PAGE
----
A. Ruehl, O. Prochnow, D. Wandt, D. Kracht, B. Burgoyne, N. Godbout, and S. Lacroix, “Dynamics of parabolic pulses in an ultrafast fiber laser,” Opt. Lett. 31, 2734–2736 (2006). [CrossRef] [PubMed]

5.

A. Ruehl, H. Hundertmark, D. Wandt, C. Fallnich, and D. Kracht, “0.7W all-fiber Erbium oscillator generating 64 fs wave breaking-free pulses,” Opt. Express 13, 6305–6309 (2005). [CrossRef] [PubMed]

6.

L. M. Zhao, D. Y. Tang, T. H. Cheng, and C. Lu,“Gain-guided solitons in dispersion-managed fiber lasers with large net cavity dispersion,” Opt. Lett . 31, 2957–2959 (2006). [CrossRef] [PubMed]

7.

L. M. Zhao, D. Y. Tang, H. Zhang, T. H. Cheng, H. Y. Tam, and C. Lu, “Dynamics of gain guided solitons in an all-normal-dispersion fiber laser,” Opt. Lett. 32, 1806–1808 (2007). [CrossRef] [PubMed]

8.

P. A. Bélanger, L. Gagnon, and C. Paré, “Solitary pulses in an amplified nonlinear dispersive medium,” Opt. Lett. 14, 943–945 (1989). [CrossRef] [PubMed]

9.

W. K. Knox, N. M. Pearson, K. D. Li, and C. A. Hirlimann, “Interferometric measurement of femtosecond group delay in optical components,” Opt. Lett. 13, 574–576 (1988). [CrossRef] [PubMed]

10.

A. Komarov, H. Leblond, and F. Sanchez, “Multistability and hysteresis phenomena in passively mode-locked fiber lasers,” Phys. Rev. A 71053809 (2005). [CrossRef]

11.

G. Sucha, S. R. Bolton, S. Weiss, and D. S. Chemla, “Period doubling and quasi-periodicity in additive-pulse mode-locked lasers,” Opt. Lett. 20, 1794–1796 (1995). [CrossRef] [PubMed]

12.

J. Buckley, A. Chong, S. Zhou, W. Renninger, and F. W. Wise,“Stabilization of high-energy femtosecond ytterbium fiber lasers by use of a frequency filter,” J. Opt. Soc. Am. B 24, 1803–1806 (2007). [CrossRef]

13.

E. Desurvire, Erbium-doped fiber amplifiers: principles and applications, (JohnWiley & Sons, New York, 1994).

14.

R. H. Stolen and E. P. Ippen,“Raman gain in glass optical waveguides,” Appl. Phys. Lett . 22, 276–278 (1973). [CrossRef]

15.

P.- A. Bélanger, “On the profile of pulses generated by fiber lasers: the highly-chirped positive dispersion regime (similariton),” Opt. Express 1412174–12182 (2006). [CrossRef] [PubMed]

OCIS Codes
(140.3510) Lasers and laser optics : Lasers, fiber
(140.4050) Lasers and laser optics : Mode-locked lasers
(320.5540) Ultrafast optics : Pulse shaping

ToC Category:
Lasers and Laser Optics

History
Original Manuscript: December 10, 2007
Revised Manuscript: February 11, 2008
Manuscript Accepted: February 11, 2008
Published: February 21, 2008

Citation
Axel Ruehl, Vincent Kuhn, Dieter Wandt, and Dietmar Kracht, "Normal dispersion erbium-doped fiber laser with pulse energies above 10 nJ," Opt. Express 16, 3130-3135 (2008)
http://www.opticsinfobase.org/oe/abstract.cfm?URI=oe-16-5-3130


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References

  1. F. Ö. Ilday, J. R. Buckley, W. G. Clark, and F. W. Wise, "Self-similar evolution of parabolic pulses in a laser," Phys. Rev. Lett. 92, 213902 (2004). [CrossRef] [PubMed]
  2. T. Schreiber, B. Ortaç, J. Limpert, and A. Tünnermann, "On the study of pulse evolution in ultra-short pulse mode-locked fiber lasers by numerical simulations," Opt. Express 15, 8252-8262 (2007). [CrossRef] [PubMed]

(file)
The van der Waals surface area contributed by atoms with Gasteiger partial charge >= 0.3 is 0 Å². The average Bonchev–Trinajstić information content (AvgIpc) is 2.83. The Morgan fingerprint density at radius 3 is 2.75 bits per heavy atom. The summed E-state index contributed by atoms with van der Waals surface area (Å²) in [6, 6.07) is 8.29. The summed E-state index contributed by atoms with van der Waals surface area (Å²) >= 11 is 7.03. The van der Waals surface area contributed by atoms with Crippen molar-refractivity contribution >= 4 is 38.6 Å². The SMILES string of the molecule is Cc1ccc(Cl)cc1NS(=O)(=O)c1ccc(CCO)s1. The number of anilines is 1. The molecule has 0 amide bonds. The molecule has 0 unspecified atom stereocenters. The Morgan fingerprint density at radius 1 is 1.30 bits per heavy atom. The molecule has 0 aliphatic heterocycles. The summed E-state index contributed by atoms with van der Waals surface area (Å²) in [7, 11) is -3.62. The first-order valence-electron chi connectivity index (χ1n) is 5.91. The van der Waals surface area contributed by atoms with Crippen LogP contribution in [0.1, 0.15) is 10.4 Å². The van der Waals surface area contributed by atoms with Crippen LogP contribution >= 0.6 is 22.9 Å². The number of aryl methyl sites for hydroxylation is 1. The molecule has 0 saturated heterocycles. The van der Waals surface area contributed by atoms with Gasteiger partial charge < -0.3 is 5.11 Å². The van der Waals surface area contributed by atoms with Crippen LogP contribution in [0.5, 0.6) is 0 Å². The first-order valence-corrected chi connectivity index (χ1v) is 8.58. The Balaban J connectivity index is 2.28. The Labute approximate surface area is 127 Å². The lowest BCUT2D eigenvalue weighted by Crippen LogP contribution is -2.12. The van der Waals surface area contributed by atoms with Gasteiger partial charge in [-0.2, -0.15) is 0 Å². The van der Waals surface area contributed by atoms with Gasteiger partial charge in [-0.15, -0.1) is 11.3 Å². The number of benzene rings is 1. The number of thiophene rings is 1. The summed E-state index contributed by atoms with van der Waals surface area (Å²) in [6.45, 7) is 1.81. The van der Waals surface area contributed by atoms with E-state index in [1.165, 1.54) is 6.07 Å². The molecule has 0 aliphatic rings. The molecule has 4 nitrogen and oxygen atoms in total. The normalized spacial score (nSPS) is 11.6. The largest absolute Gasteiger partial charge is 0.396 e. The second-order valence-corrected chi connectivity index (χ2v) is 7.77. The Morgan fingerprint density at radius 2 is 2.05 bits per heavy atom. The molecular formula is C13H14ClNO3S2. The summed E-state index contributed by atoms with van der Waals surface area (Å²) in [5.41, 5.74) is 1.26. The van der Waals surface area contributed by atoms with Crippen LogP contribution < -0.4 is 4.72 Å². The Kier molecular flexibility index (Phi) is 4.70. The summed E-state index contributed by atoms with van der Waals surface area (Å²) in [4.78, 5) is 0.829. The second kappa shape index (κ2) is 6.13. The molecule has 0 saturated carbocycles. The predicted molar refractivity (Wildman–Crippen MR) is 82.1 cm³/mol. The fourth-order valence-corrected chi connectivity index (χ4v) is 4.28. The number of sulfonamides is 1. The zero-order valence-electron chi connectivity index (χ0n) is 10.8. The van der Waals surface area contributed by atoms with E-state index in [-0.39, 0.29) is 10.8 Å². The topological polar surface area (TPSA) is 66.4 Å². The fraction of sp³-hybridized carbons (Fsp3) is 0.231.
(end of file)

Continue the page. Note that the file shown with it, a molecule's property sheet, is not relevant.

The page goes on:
3. A. Chong, W. H. Renninger, and F. W. Wise, "All-normal-dispersion femtosecond fiber laser with pulse energy above 20 nJ," Opt. Lett. 32, 2408-2410 (2007). [CrossRef] [PubMed]
  4. A. Ruehl, O. Prochnow, D. Wandt, D. Kracht, B. Burgoyne, N. Godbout, and S. Lacroix, "Dynamics of parabolic pulses in an ultrafast fiber laser," Opt. Lett. 31, 2734-2736 (2006). [CrossRef] [PubMed]
  5. A. Ruehl, H. Hundertmark, D. Wandt, C. Fallnich, and D. Kracht, "0.7W all-fiber Erbium oscillator generating 64 fs wave breaking-free pulses," Opt. Express 13, 6305-6309 (2005). [CrossRef] [PubMed]
  6. L. M. Zhao, D. Y. Tang, T. H. Cheng, and C. Lu, "Gain-guided solitons in dispersion-managed fiber lasers with large net cavity dispersion," Opt. Lett. 31, 2957-2959 (2006). [CrossRef] [PubMed]
  7. L. M. Zhao, D. Y. Tang, H. Zhang, T. H. Cheng, H. Y. Tam, and C. Lu, "Dynamics of gain guided solitons in an all-normal-dispersion fiber laser," Opt. Lett. 32, 1806-1808 (2007). [CrossRef] [PubMed]
  8. P. A. Bélanger, L. Gagnon, and C. Paré, "Solitary pulses in an amplified nonlinear dispersive medium," Opt. Lett. 14, 943-945 (1989). [CrossRef] [PubMed]
  9. W. K. Knox, N. M. Pearson, K. D. Li, and C. A. Hirlimann, "Interferometric measurement of femtosecond group delay in optical components," Opt. Lett. 13, 574-576 (1988). [CrossRef] [PubMed]
  10. A. Komarov, H. Leblond, and F. Sanchez, "Multistability and hysteresis phenomena in passively mode-locked fiber lasers," Phys. Rev. A 71, 053809 (2005). [CrossRef]
  11. G. Sucha, S. R. Bolton, S. Weiss, and D. S. Chemla, "Period doubling and quasi-periodicity in additive-pulse mode-locked lasers," Opt. Lett. 20, 1794-1796 (1995). [CrossRef] [PubMed]
  12. J. Buckley, A. Chong, S. Zhou, W. Renninger, and F. W. Wise, "Stabilization of high-energy femtosecond ytterbium fiber lasers by use of a frequency filter," J. Opt. Soc. Am. B 24, 1803-1806 (2007). [CrossRef]
  13. E. Desurvire, Erbium-doped fiber amplifiers: principles and applications, (John Wiley and Sons, New York, 1994).
  14. R. H. Stolen and E. P. Ippen, "Raman gain in glass optical waveguides," Appl. Phys. Lett. 22, 276-278 (1973). [CrossRef]
  15. P.-A. Bélanger, "On the profile of pulses generated by fiber lasers: the highly-chirped positive dispersion regime (similariton)," Opt. Express 14, 12174-12182 (2006). [CrossRef] [PubMed]